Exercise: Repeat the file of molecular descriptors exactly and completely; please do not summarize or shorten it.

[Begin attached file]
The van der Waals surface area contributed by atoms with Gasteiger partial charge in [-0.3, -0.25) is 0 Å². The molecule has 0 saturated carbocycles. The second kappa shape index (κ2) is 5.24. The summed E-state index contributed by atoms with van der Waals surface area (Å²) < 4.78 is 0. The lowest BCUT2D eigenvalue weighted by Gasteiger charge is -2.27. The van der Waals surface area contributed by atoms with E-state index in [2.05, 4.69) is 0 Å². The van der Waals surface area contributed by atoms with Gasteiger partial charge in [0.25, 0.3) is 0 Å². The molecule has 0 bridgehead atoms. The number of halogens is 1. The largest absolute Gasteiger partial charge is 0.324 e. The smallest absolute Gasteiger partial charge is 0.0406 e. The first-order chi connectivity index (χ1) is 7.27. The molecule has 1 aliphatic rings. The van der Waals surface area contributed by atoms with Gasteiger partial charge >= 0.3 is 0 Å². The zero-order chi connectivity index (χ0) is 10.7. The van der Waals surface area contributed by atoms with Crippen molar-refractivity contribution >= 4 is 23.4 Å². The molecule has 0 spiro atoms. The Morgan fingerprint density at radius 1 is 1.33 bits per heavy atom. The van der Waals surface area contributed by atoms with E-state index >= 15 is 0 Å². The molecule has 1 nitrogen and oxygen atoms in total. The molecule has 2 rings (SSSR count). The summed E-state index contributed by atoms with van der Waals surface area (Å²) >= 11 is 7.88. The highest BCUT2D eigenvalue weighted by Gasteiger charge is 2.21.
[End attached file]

The van der Waals surface area contributed by atoms with Gasteiger partial charge in [-0.3, -0.25) is 0 Å². The molecule has 0 saturated carbocycles. The second kappa shape index (κ2) is 5.24. The summed E-state index contributed by atoms with van der Waals surface area (Å²) < 4.78 is 0. The lowest BCUT2D eigenvalue weighted by Gasteiger charge is -2.27. The van der Waals surface area contributed by atoms with E-state index in [2.05, 4.69) is 0 Å². The van der Waals surface area contributed by atoms with Gasteiger partial charge in [0.25, 0.3) is 0 Å². The molecule has 0 bridgehead atoms. The number of halogens is 1. The largest absolute Gasteiger partial charge is 0.324 e. The smallest absolute Gasteiger partial charge is 0.0406 e. The first-order chi connectivity index (χ1) is 7.27. The molecule has 1 aliphatic rings. The van der Waals surface area contributed by atoms with Gasteiger partial charge >= 0.3 is 0 Å². The zero-order chi connectivity index (χ0) is 10.7. The van der Waals surface area contributed by atoms with Crippen molar-refractivity contribution >= 4 is 23.4 Å². The molecule has 0 spiro atoms. The Morgan fingerprint density at radius 1 is 1.33 bits per heavy atom. The van der Waals surface area contributed by atoms with E-state index >= 15 is 0 Å². The molecule has 1 nitrogen and oxygen atoms in total. The molecule has 2 rings (SSSR count). The summed E-state index contributed by atoms with van der Waals surface area (Å²) >= 11 is 7.88. The highest BCUT2D eigenvalue weighted by Gasteiger charge is 2.21.